7 IPEDRecent Market Events Series 2005C Auctions as Spread to SIFMA 4 Series 2005C 7-day Auctions as Spread to SIFMA The information herein has been prepared solely for informational purposes and is not an offer to buy or sell or a solicitation of an offer to buy or sell any security or instrument or to participate in any trading strategy. No representation or warranty can be given with respect to the accuracy or completeness of the information herein, or that any future offer of securities, instruments or transactions will conform to the terms hereof. Please refer to the important information, qualifications and general risk factors in the final Appendix when reviewing this information.

8 IPED Borrower Reaction 5 Recent Market Events Current high rates in the ARS market are forcing the majority of borrowers to act quickly to refinance out of that market; many borrowers in the insured VRDB market are facing similar situations Rush to the LOC market, despite higher prices and limited capacity –Programs that rely on interest rate swap hedges and asset-liability matching are most impacted by converting to fixed rate debt Due to the size of the problem, the LOC market can only absorb a fraction of the bonds that need to be refinanced; therefore a large majority of borrowers will be forced to access the fixed rate or put bond markets –Put bond market allows issuers to stabilize programs temporarily and provides optionality in the future We expect monthly supply to increase to approximately $50 billion over the next quarter Borrowers are reacting to severely higher auction rates and VRDB rates by defeasing debt, changing modes (short and long), refinancing with LOC-backed VRDBs, refinancing with put bonds and fixed rate debt The information herein has been prepared solely for informational purposes and is not an offer to buy or sell or a solicitation of an offer to buy or sell any security or instrument or to participate in any trading strategy. No representation or warranty can be given with respect to the accuracy or completeness of the information herein, or that any future offer of securities, instruments or transactions will conform to the terms hereof. Please refer to the important information, qualifications and general risk factors in the final Appendix when reviewing this information. Historical and Projected Long-Term Issuance $Billion

9 IPED Municipal Market Implications Results / Potential Results 6 Recent Market Events As the markets absorb $250 to $300 billion in the coming months, the curve is likely to flatten and yields are likely to increase –Long-term fixed rate yields are likely to rise by basis points –The benefit of put bonds versus long term bonds is likely to decrease substantially as the yield curve flattens As the market moves from borrower driven to investor driven, volatility, particularly toward higher yields rapidly at times, may cause financing delays and temporary disruptions in the marketplace Retail investor demand will increase as rates increase, although a fair amount of tax exempt capital is trapped in the failed auction rate sector Currently, Total Return Buyers (TOB) investors are likely to be sellers as cash bonds under-perform hedges In the initial phase, bond funds are likely to see redemptions as their net asset values decrease with rising rates New relative value investors will emerge (retail and institutional) –Catalyst for new investors will be price –MMD yield curve will be less relevant; it will be about funding, likely at wider MMD spreads U.S. Municipal Market Issuance $Bn Potential VR Refundings $Bn The information herein has been prepared solely for informational purposes and is not an offer to buy or sell or a solicitation of an offer to buy or sell any security or instrument or to participate in any trading strategy. No representation or warranty can be given with respect to the accuracy or completeness of the information herein, or that any future offer of securities, instruments or transactions will conform to the terms hereof. Please refer to the important information, qualifications and general risk factors in the final Appendix when reviewing this information.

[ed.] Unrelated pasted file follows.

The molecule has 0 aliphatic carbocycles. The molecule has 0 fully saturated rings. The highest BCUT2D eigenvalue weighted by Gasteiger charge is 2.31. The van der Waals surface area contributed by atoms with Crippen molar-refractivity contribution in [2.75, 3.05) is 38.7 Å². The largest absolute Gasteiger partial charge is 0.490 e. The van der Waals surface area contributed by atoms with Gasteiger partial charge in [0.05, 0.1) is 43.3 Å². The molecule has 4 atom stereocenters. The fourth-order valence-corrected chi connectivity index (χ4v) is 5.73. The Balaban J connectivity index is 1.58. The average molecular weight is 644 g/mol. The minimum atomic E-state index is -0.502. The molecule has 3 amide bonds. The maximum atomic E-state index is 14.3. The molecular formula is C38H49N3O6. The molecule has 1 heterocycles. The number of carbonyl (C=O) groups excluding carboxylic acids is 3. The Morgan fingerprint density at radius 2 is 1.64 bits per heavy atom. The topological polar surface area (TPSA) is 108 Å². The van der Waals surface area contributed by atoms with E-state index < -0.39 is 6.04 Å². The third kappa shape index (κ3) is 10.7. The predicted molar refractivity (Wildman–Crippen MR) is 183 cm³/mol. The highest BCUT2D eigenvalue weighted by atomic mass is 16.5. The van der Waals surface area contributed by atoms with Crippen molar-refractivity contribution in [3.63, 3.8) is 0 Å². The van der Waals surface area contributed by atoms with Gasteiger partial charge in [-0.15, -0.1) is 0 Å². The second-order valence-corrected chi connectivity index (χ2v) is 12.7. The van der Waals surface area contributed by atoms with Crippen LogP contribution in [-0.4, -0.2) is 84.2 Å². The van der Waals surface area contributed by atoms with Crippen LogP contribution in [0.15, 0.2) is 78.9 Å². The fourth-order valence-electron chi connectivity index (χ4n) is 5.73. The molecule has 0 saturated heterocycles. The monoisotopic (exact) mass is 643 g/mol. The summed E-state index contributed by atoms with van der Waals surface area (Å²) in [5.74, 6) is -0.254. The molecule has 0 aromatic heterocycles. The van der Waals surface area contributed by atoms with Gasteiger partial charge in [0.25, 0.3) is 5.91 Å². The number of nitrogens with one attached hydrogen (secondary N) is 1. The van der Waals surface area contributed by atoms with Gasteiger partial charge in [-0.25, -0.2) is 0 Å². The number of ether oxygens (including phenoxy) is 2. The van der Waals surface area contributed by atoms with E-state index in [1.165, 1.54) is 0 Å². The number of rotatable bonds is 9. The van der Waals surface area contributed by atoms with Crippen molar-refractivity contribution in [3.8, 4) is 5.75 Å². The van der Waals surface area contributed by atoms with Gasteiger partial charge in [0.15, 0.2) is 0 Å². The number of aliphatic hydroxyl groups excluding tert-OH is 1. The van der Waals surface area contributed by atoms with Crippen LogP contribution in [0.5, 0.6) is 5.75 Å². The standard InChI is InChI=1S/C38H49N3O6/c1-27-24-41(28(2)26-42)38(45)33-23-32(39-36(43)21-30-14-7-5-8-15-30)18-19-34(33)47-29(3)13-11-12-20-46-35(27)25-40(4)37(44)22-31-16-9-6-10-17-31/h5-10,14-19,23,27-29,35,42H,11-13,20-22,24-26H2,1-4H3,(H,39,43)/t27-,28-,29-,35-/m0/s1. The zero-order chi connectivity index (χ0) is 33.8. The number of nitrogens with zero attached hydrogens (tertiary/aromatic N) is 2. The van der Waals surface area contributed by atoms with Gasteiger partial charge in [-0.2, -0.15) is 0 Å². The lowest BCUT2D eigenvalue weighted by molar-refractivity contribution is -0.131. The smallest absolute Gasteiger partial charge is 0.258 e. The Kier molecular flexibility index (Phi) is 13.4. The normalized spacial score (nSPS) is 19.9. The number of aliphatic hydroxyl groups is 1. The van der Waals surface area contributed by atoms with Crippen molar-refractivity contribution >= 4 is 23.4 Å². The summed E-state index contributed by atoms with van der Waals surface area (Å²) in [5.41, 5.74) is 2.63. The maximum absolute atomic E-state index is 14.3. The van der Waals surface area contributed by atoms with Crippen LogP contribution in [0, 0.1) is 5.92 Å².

10 IPED Section 2 Historical Trends

11 IPEDHistorical Trends 30-Year MMD vs. 30-Year UST Municipals are significantly underperforming Treasuries with long-term tax-exempt bonds as much as 60 bps higher in yield 7 30Y MMD vs. 30Y UST Since 1990 The information herein has been prepared solely for informational purposes and is not an offer to buy or sell or a solicitation of an offer to buy or sell any security or instrument or to participate in any trading strategy. No representation or warranty can be given with respect to the accuracy or completeness of the information herein, or that any future offer of securities, instruments or transactions will conform to the terms hereof. Please refer to the important information, qualifications and general risk factors in the final Appendix when reviewing this information.

12 IPEDHistorical Trends Municipal and UST Yield Curves Have Dislocated 8 MMD Yield Curve Shifts U.S. Treasury Curve Shift +84 bps The information herein has been prepared solely for informational purposes and is not an offer to buy or sell or a solicitation of an offer to buy or sell any security or instrument or to participate in any trading strategy. No representation or warranty can be given with respect to the accuracy or completeness of the information herein, or that any future offer of securities, instruments or transactions will conform to the terms hereof. Please refer to the important information, qualifications and general risk factors in the final Appendix when reviewing this information. -45 bps